Daily View 2×2: 8 February 2010

Happy Monday morning, everyone. Let’s plunge straight in …

2 Must-Read Blog Posts

What are other Liberal Democrat bloggers saying? Here’s are two posts that have caught the eye from the Liberal Democrat Blogs aggregator:

Spotted any other great posts in the last day from blogs that aren’t on the aggregator? Do post up a comment sharing them with us all.

2 Lib Dem Stories

Lib Dems reveal £63bn PFI bill for the NHS

Figures released by the Lib Dems have revealed that the NHS is facing a £63bn bill for PFI hospitals which are only worth £11bn. The figures also reveal that:

    · The first payments for hospital PFIs began in 1999 and the NHS still owes £58bn on 106 PFI contracts over the next three decades
    · The NHS will have to pay back £7.3bn in PFI payments over the next Parliament alone (2010-2015)
    · The most expensive PFI contract was for Wythenshawe Hospital where the NHS will pay back 16 times the original capital value

Lib Dem shadow health secretary, Norman Lamb, had this to say:

“These figures reveal the disastrous reality of Labour’s stewardship of the NHS. We’re entering into one of the most difficult financial periods in the NHS’s history and this Government’s legacy will be a mountain of debt.

“Despite the enormous amounts of money we owe for these hospitals, many of them will never end up in public ownership. Hospitals all over the country are mortgaged to the hilt and there are serious concerns that these repayments will lead to cuts in vital services. We need a new approach to public services in this country. By setting up an infrastructure bank the Liberal Democrats will ensure that key projects get access to the funding they need to revitalise our economy.

“The Liberal Democrats will change the way the NHS works so that money goes further and patients come first.”

Kirsty to probe ‘abusive’ Lib Dem Welsh AM claim

From Wales Online:

WELSH Liberal Democrat leader Kirsty Williams yesterday pledged to uncover the facts behind allegations Montgomeryshire AM Mick Bates verbally abused staff at the University Hospital of Wales. She said that Mr Bates had no memory of such an incident and was continuing to suffer problems from a severe head injury he sustained when he fell over in the street.

Ms Williams, speaking on the last day of her party’s spring conference in Swansea, said: “We don’t know the facts – we need to get to the bottom of this. My understanding is that Mick was knocked unconscious and suffered a severe head injury – which he’s continuing to have problems with.” …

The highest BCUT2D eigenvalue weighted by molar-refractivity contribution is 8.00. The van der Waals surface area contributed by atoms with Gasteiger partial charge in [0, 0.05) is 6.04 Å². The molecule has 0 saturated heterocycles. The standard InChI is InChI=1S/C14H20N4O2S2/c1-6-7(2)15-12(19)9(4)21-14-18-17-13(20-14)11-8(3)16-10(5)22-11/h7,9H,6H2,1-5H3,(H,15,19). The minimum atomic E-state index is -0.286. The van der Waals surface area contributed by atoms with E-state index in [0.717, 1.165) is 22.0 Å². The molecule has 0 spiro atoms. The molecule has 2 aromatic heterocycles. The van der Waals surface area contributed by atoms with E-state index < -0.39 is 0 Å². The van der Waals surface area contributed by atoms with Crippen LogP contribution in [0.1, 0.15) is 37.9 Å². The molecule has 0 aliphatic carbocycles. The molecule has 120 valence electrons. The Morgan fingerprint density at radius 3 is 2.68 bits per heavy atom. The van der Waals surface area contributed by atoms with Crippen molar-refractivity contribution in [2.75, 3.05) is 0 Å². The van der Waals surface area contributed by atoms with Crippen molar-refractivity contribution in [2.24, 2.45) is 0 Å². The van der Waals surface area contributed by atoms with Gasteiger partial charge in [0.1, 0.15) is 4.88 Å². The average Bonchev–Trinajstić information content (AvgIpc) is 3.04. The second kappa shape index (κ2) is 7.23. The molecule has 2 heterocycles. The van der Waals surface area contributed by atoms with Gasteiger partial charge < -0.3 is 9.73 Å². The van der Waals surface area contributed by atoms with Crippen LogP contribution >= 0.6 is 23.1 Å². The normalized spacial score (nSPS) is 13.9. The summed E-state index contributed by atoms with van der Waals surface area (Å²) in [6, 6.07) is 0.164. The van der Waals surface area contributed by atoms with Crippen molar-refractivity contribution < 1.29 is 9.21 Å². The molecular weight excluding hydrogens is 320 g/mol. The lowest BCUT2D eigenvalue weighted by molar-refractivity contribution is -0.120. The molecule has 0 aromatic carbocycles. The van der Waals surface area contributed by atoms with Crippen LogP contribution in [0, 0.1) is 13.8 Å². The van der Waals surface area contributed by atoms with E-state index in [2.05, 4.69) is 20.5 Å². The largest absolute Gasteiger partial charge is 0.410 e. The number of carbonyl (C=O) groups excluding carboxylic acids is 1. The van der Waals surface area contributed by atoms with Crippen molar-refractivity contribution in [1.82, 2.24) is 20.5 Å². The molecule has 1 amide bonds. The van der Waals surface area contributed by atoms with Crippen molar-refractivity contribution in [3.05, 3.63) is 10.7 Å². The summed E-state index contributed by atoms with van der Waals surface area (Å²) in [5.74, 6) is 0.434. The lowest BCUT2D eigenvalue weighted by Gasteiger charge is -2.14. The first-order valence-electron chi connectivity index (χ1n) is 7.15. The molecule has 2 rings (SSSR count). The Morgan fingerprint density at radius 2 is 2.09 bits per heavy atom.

The former science teacher plans to stand down from the Assembly at next year’s elections but the outcome of the investigation is likely to determine whether he can remain chairman of the sustainability committee. It is understood he met early with his Welsh party leader yesterday before leaving the Swansea conference. He was unavailable for comment last night.

Update: Paramedic claims Lib Dem AM Mick Bates assaulted him (BBC News)

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This entry was posted in Daily View.


  • Anthony Aloysius St 8th Feb '10 - 11:03am

    “Really, really, REALLY tired of every time a Lib Dem has any airtime, the only thing the interviewer keeps asking is what the party would do in the event of a hung parliament. …
    It’s simple enough to understand, media goons!!

    The trouble is that it’s not that easy to understand, because Nick Clegg has presented two quite different answers to the question in the last few weeks.

    First we had some cryptic comments about the party with the “strongest mandate” (whatever that means) having the right to try to govern. Granted that he didn’t say directly anything about what the Lib Dems would do, but it was widely presented as a statement that Lib Dems would support whichever party had more seats (or, occasionally, votes). How much of that was the the media jumping to a conclusion, and how much of it was behind-the-scenes spin from Cowley Street, I don’t know.

    Now we have a new doctrine – that the Lib Dems won’t support either party unless it signs up to a shopping list of Lib Dem policies, including electoral reform. Taking that at face value, it appears to mean that unless either Labour or the Tories are prepared to adopt wholesale a large part of the Lib Dem manifesto, the party will try to vote down any prospective government and force a new election.

    To complicate matters further, some other comments in the same interview are being interpreted as an indication that Nick Clegg will prefer to work with the Tories rather than Labour. Again, how much of this interpretation is spin originating from the party, we don’t know.

    I don’t think this confusion is really the fault of the media.

  • Anthony Aloysius St 8th Feb '10 - 1:21pm


    Well, of course one possible strategy would be for Nick Clegg to stonewall by saying “The future’s impossible to predict and I refuse to answer hypothetical questions about what might happen in a hung parliament.” He could do that, though I don’t think it would go down too well with the electorate.

    But my point is that that’s not what he’s doing. In the past few weeks he’s come out with two quite different responses (I don’t think they can really be described as answers) to the question of “What would the Lib Dems do in a hung parliament?”